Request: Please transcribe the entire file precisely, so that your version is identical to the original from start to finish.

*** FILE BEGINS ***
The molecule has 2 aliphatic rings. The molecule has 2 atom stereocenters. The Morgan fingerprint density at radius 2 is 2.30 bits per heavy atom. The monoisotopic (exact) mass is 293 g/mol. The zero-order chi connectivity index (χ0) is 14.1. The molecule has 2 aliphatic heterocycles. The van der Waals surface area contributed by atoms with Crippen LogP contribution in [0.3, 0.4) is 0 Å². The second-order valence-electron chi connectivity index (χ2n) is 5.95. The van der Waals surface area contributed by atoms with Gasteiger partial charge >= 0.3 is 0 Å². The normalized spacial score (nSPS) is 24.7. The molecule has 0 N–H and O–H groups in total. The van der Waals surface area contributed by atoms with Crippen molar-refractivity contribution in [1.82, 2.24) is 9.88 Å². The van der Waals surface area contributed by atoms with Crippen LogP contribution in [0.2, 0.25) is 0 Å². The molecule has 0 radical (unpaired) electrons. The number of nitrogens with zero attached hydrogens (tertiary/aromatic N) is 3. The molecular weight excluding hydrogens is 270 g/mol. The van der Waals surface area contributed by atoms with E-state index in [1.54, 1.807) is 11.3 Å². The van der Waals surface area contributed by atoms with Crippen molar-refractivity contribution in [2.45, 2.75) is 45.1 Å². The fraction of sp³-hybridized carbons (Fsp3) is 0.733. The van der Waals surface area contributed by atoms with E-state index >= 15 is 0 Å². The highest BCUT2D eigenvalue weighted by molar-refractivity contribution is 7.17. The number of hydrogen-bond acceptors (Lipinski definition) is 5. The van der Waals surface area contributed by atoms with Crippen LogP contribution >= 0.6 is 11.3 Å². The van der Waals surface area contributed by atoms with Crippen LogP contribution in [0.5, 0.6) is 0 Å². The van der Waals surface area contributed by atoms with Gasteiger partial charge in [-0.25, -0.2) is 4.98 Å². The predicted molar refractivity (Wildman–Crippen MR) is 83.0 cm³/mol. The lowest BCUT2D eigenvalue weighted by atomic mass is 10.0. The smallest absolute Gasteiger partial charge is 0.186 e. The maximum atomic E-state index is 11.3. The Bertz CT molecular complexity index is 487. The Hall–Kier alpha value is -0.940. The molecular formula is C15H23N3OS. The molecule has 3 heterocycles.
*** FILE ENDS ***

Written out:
The molecule has 2 aliphatic rings. The molecule has 2 atom stereocenters. The Morgan fingerprint density at radius 2 is 2.30 bits per heavy atom. The monoisotopic (exact) mass is 293 g/mol. The zero-order chi connectivity index (χ0) is 14.1. The molecule has 2 aliphatic heterocycles. The van der Waals surface area contributed by atoms with Crippen LogP contribution in [0.3, 0.4) is 0 Å². The second-order valence-electron chi connectivity index (χ2n) is 5.95. The van der Waals surface area contributed by atoms with Gasteiger partial charge >= 0.3 is 0 Å². The normalized spacial score (nSPS) is 24.7. The molecule has 0 N–H and O–H groups in total. The van der Waals surface area contributed by atoms with Crippen molar-refractivity contribution in [1.82, 2.24) is 9.88 Å². The van der Waals surface area contributed by atoms with Crippen LogP contribution in [0.2, 0.25) is 0 Å². The molecule has 0 radical (unpaired) electrons. The number of nitrogens with zero attached hydrogens (tertiary/aromatic N) is 3. The molecular weight excluding hydrogens is 270 g/mol. The van der Waals surface area contributed by atoms with E-state index in [1.54, 1.807) is 11.3 Å². The van der Waals surface area contributed by atoms with Crippen molar-refractivity contribution in [2.45, 2.75) is 45.1 Å². The fraction of sp³-hybridized carbons (Fsp3) is 0.733. The van der Waals surface area contributed by atoms with E-state index >= 15 is 0 Å². The highest BCUT2D eigenvalue weighted by molar-refractivity contribution is 7.17. The number of hydrogen-bond acceptors (Lipinski definition) is 5. The van der Waals surface area contributed by atoms with Crippen LogP contribution >= 0.6 is 11.3 Å². The van der Waals surface area contributed by atoms with Crippen LogP contribution in [0.5, 0.6) is 0 Å². The van der Waals surface area contributed by atoms with Gasteiger partial charge in [-0.25, -0.2) is 4.98 Å². The predicted molar refractivity (Wildman–Crippen MR) is 83.0 cm³/mol. The lowest BCUT2D eigenvalue weighted by atomic mass is 10.0. The smallest absolute Gasteiger partial charge is 0.186 e. The maximum atomic E-state index is 11.3. The Bertz CT molecular complexity index is 487. The Hall–Kier alpha value is -0.940. The molecular formula is C15H23N3OS. The molecule has 3 heterocycles.